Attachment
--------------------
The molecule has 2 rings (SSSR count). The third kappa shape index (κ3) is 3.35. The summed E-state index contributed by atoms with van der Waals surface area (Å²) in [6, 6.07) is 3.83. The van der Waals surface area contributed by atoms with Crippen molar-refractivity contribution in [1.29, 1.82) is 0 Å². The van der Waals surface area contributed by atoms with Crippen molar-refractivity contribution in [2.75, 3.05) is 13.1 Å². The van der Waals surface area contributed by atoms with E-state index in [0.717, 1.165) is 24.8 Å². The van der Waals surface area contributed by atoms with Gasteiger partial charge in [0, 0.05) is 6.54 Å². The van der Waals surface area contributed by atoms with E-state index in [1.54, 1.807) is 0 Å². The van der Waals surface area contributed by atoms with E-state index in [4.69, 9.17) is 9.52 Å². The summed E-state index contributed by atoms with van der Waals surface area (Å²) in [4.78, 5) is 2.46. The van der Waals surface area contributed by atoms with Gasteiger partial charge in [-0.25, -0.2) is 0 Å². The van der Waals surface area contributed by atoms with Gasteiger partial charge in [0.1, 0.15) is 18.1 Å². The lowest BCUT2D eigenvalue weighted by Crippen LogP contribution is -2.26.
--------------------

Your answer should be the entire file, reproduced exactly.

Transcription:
The molecule has 2 rings (SSSR count). The third kappa shape index (κ3) is 3.35. The summed E-state index contributed by atoms with van der Waals surface area (Å²) in [6, 6.07) is 3.83. The van der Waals surface area contributed by atoms with Crippen molar-refractivity contribution in [1.29, 1.82) is 0 Å². The van der Waals surface area contributed by atoms with Crippen molar-refractivity contribution in [2.75, 3.05) is 13.1 Å². The van der Waals surface area contributed by atoms with E-state index in [0.717, 1.165) is 24.8 Å². The van der Waals surface area contributed by atoms with Gasteiger partial charge in [0, 0.05) is 6.54 Å². The van der Waals surface area contributed by atoms with E-state index in [1.54, 1.807) is 0 Å². The van der Waals surface area contributed by atoms with E-state index in [4.69, 9.17) is 9.52 Å². The summed E-state index contributed by atoms with van der Waals surface area (Å²) in [4.78, 5) is 2.46. The van der Waals surface area contributed by atoms with Gasteiger partial charge in [-0.25, -0.2) is 0 Å². The van der Waals surface area contributed by atoms with Gasteiger partial charge in [0.1, 0.15) is 18.1 Å². The lowest BCUT2D eigenvalue weighted by Crippen LogP contribution is -2.26.